camelback? uncomfortable. carry water on the bike.

maps?

selfie stick? just....say....no.

small lightweight front platform rack. useful for water bottles.

taking a lock?

how about a small handlebar bag with map case?
quick release, carry your valuable when leaving the bike.
quick access to camera and snacks.
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Old 12-25-15, 11:20 PM
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Originally Posted by saddlesores
too much clothing. if you really need something, you're always
within a days ride of a walmart or target.

leave the jeans and dress shirt. lightweight fastdry synthetic polo and khaki shorts.
looks nice enough....any church that would turn you away isn't exactly the kind of
place you'd want to pray in anyway.

only one pair running shorts (over the spandex i assume).
only two pair sox, two boxers, two shirts.

do you need a second jacket? rain jacket over shirt enough?
why legwarmers and long running pants and rainproof pants?
waterproof helmet cover? freebie shower cap from motel.
rain booties? will fill with water, rot your shoes. warm enough without?

skip the multitool, go with separate tools.
cassette removal tool to replace those rear spokes.
patch kit, extra chain quickie link.
misc spare bolts, couple zip ties.

leave electric shaver. disposable razor needs no batteries.


camelback? uncomfortable. carry water on the bike.

maps?

selfie stick? just....say....no.

small lightweight front platform rack. useful for water bottles.

taking a lock?

how about a small handlebar bag with map case?
quick release, carry your valuable when leaving the bike.
quick access to camera and snacks.
Yes, I have U-lock and a cable lock. The multitool I have has all the tools on it I would need. Why bring separate tools that weigh more and take up more space? The camelback doubles as my day bag and will have my phone, keys, ID etc inside of it. I don't find them uncomfortable at all. I can't use disposable razors. They give me terrible razor burn and make me break out. The electric shaver I have weighs near nothing and the batteries that fit my lantern will also work in it. No maps. I've never used paper maps on any of my four other tours and never will. Too much weight and the maps I have on my phone work without service. No patch kit. That's what the spare tubes are for. The rain booties zip into the rain pants. No way for them to fill up. I'm not expecting to run into very much rain anyway. I have extra chain pieces as mentioned in my list. Bolts? For....?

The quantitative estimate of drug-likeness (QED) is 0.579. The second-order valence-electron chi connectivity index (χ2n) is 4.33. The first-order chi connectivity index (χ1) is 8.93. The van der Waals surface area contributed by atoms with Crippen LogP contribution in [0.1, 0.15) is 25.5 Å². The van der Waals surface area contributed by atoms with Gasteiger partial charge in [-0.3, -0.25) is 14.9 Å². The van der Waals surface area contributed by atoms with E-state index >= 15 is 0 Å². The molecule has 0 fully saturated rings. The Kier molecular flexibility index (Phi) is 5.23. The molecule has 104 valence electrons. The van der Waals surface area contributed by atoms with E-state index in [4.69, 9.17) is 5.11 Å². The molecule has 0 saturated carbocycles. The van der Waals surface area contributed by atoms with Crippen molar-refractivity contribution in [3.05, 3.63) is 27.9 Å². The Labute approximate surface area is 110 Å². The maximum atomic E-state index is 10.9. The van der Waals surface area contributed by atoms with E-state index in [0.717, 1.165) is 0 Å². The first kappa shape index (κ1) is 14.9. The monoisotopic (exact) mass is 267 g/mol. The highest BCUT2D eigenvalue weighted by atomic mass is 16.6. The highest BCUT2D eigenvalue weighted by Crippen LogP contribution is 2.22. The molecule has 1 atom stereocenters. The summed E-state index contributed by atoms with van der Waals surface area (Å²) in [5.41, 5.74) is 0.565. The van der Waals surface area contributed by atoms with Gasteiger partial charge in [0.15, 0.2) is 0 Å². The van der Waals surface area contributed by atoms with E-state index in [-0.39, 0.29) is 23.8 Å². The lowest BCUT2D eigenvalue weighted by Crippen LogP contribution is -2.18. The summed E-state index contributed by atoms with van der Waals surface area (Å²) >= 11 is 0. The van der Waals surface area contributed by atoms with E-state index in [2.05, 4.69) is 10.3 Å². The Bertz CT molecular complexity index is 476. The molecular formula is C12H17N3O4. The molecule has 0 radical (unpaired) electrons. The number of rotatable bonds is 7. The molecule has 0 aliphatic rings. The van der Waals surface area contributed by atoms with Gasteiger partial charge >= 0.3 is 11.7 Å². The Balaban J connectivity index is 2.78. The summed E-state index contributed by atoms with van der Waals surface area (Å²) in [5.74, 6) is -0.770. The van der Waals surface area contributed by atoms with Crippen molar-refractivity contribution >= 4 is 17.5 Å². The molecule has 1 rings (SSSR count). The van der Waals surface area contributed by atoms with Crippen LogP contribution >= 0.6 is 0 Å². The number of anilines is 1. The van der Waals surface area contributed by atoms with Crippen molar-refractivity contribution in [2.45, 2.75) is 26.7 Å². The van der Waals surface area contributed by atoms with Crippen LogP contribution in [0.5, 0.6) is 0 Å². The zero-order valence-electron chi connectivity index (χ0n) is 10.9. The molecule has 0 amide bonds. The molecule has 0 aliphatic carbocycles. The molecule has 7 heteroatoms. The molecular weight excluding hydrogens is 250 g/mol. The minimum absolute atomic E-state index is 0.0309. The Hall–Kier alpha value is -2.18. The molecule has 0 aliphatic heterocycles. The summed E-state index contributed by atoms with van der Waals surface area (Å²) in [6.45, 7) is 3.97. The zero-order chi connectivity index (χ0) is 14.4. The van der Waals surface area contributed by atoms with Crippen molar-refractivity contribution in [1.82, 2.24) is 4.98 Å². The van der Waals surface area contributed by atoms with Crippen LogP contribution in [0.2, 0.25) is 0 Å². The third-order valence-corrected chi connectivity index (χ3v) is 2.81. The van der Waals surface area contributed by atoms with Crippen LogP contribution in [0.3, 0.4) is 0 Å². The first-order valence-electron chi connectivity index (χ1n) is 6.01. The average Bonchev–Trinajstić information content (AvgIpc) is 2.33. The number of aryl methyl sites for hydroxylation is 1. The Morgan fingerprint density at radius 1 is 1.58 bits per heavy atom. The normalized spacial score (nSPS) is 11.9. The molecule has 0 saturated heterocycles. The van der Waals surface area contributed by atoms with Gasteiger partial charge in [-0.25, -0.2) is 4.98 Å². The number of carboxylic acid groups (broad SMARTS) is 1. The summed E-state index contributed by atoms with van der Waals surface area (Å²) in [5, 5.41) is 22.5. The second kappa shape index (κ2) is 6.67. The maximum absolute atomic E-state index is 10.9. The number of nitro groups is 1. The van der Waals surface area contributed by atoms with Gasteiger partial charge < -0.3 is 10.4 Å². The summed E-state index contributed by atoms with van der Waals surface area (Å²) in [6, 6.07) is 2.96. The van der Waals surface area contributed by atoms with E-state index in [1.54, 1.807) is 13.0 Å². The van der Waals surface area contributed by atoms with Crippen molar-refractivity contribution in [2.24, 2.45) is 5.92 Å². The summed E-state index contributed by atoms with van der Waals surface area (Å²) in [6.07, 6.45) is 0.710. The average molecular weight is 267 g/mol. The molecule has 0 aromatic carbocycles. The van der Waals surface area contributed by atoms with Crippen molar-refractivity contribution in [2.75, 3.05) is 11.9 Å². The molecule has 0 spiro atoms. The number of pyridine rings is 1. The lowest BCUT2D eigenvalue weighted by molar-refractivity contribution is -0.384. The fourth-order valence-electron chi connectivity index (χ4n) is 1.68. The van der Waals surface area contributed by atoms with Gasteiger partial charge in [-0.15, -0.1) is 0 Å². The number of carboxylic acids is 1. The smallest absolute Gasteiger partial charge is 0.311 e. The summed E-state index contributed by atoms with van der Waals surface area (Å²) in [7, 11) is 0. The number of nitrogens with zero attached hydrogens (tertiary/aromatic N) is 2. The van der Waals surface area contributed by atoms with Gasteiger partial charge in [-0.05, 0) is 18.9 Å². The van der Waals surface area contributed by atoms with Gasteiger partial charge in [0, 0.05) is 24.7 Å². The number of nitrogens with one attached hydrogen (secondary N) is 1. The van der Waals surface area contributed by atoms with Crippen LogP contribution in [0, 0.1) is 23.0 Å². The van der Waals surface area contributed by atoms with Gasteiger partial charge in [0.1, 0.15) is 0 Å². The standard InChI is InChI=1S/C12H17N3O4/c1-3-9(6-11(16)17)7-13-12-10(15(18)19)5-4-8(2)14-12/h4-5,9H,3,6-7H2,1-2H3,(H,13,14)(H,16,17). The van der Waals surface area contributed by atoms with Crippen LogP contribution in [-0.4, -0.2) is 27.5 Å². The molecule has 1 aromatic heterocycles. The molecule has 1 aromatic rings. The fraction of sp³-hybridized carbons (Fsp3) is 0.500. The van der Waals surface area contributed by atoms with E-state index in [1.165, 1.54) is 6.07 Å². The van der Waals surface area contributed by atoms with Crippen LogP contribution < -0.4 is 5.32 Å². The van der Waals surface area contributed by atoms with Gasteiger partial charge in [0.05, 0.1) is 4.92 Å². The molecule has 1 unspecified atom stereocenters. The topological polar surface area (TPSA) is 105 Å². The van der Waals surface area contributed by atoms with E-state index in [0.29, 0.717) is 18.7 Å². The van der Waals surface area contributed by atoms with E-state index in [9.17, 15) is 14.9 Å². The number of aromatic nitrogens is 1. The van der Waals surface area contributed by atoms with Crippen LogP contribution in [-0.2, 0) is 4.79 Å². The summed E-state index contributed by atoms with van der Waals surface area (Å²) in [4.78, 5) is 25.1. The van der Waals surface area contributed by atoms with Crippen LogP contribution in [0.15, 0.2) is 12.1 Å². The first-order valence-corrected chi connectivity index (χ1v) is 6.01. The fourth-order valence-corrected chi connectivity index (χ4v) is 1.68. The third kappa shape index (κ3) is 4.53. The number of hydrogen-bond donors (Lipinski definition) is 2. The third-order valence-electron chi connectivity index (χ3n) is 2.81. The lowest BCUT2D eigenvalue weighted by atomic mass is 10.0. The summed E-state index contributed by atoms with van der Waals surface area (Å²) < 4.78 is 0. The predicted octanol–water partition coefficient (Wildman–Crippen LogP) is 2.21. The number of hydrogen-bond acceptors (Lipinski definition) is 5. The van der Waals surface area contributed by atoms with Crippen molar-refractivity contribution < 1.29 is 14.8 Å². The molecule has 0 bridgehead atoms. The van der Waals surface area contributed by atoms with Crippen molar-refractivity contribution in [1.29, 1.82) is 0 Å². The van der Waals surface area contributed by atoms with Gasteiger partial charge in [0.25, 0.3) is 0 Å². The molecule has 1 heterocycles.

Yup, the selfie stick is coming. At less than 5 ounces, I'll barely notice. I never wanted one but I'm riding solo. I have no issues asking people for a photo but wont always be around someone. I'll consider a cassette removal tool. Good idea and had considered it. I broke two spokes on my last four tours combined and replaced them without removing the cassette. No, it was not easy and I cursed a lot.

As for the clothes; I don't think it's too much but will consider scaling down. Extra socks are a must though because my feet sweat really bad and wearing socks twice for me is pushing it. Yes, running shorts over the padded bike shorts. I prefer running shorts when I bike. I said a second jacket because my rain jacket is just that; a rain jacket. It's not meant for warmth and thought about bringing a second jacket for those colder nights. I already own the waterproof helmet cover. It weighs less than 1/2 an ounce. Seems trivial to leave that behind in an attempt to find a shower cap at a motel if need be.

I should also mention the number of hotels/motels I'll be staying at: Zero

I did remove the leg warmers in favor of the compression pants. Pretty much the same thing but they're a full pair of pants.

It's funny you mention Wal*Mart... I'd rather starve than ever step foot into one of them. Refusing to support Wal*Mart is my own personal opinion though so let's not start a debate about that please.

Last edited by Ty0604; 12-25-15 at 11:39 PM.
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Old 12-25-15, 11:56 PM
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Originally Posted by Ty0604